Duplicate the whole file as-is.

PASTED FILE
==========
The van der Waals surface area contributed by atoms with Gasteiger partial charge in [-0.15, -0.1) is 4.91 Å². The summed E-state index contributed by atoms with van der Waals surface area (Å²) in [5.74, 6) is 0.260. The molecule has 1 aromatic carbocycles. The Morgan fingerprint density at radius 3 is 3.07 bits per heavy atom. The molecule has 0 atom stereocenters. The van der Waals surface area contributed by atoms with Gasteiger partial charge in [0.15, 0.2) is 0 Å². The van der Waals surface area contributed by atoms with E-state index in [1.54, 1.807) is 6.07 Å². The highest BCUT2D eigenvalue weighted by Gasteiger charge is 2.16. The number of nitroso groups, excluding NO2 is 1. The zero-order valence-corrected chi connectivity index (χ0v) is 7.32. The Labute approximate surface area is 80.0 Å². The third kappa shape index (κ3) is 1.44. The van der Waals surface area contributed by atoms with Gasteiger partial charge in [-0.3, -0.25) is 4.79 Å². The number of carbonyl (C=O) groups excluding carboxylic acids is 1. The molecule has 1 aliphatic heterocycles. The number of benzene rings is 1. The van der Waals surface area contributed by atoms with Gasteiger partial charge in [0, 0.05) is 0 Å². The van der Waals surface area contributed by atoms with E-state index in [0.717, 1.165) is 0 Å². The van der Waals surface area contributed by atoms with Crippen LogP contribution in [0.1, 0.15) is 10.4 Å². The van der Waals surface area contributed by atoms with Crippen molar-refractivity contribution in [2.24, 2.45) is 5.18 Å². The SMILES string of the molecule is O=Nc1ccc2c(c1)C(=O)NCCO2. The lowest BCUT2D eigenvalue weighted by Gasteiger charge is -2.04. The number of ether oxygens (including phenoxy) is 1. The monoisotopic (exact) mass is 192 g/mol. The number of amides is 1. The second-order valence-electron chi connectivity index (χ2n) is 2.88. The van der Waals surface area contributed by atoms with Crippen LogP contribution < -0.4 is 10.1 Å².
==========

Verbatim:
The van der Waals surface area contributed by atoms with Gasteiger partial charge in [-0.15, -0.1) is 4.91 Å². The summed E-state index contributed by atoms with van der Waals surface area (Å²) in [5.74, 6) is 0.260. The molecule has 1 aromatic carbocycles. The Morgan fingerprint density at radius 3 is 3.07 bits per heavy atom. The molecule has 0 atom stereocenters. The van der Waals surface area contributed by atoms with Gasteiger partial charge in [0.15, 0.2) is 0 Å². The van der Waals surface area contributed by atoms with E-state index in [1.54, 1.807) is 6.07 Å². The highest BCUT2D eigenvalue weighted by Gasteiger charge is 2.16. The number of nitroso groups, excluding NO2 is 1. The zero-order valence-corrected chi connectivity index (χ0v) is 7.32. The Labute approximate surface area is 80.0 Å². The third kappa shape index (κ3) is 1.44. The van der Waals surface area contributed by atoms with Gasteiger partial charge in [-0.3, -0.25) is 4.79 Å². The number of carbonyl (C=O) groups excluding carboxylic acids is 1. The molecule has 1 aliphatic heterocycles. The number of benzene rings is 1. The van der Waals surface area contributed by atoms with Gasteiger partial charge in [0, 0.05) is 0 Å². The van der Waals surface area contributed by atoms with E-state index in [0.717, 1.165) is 0 Å². The van der Waals surface area contributed by atoms with Crippen LogP contribution in [0.1, 0.15) is 10.4 Å². The van der Waals surface area contributed by atoms with Crippen molar-refractivity contribution in [2.24, 2.45) is 5.18 Å². The SMILES string of the molecule is O=Nc1ccc2c(c1)C(=O)NCCO2. The lowest BCUT2D eigenvalue weighted by Gasteiger charge is -2.04. The number of ether oxygens (including phenoxy) is 1. The monoisotopic (exact) mass is 192 g/mol. The number of amides is 1. The second-order valence-electron chi connectivity index (χ2n) is 2.88. The van der Waals surface area contributed by atoms with Crippen LogP contribution < -0.4 is 10.1 Å².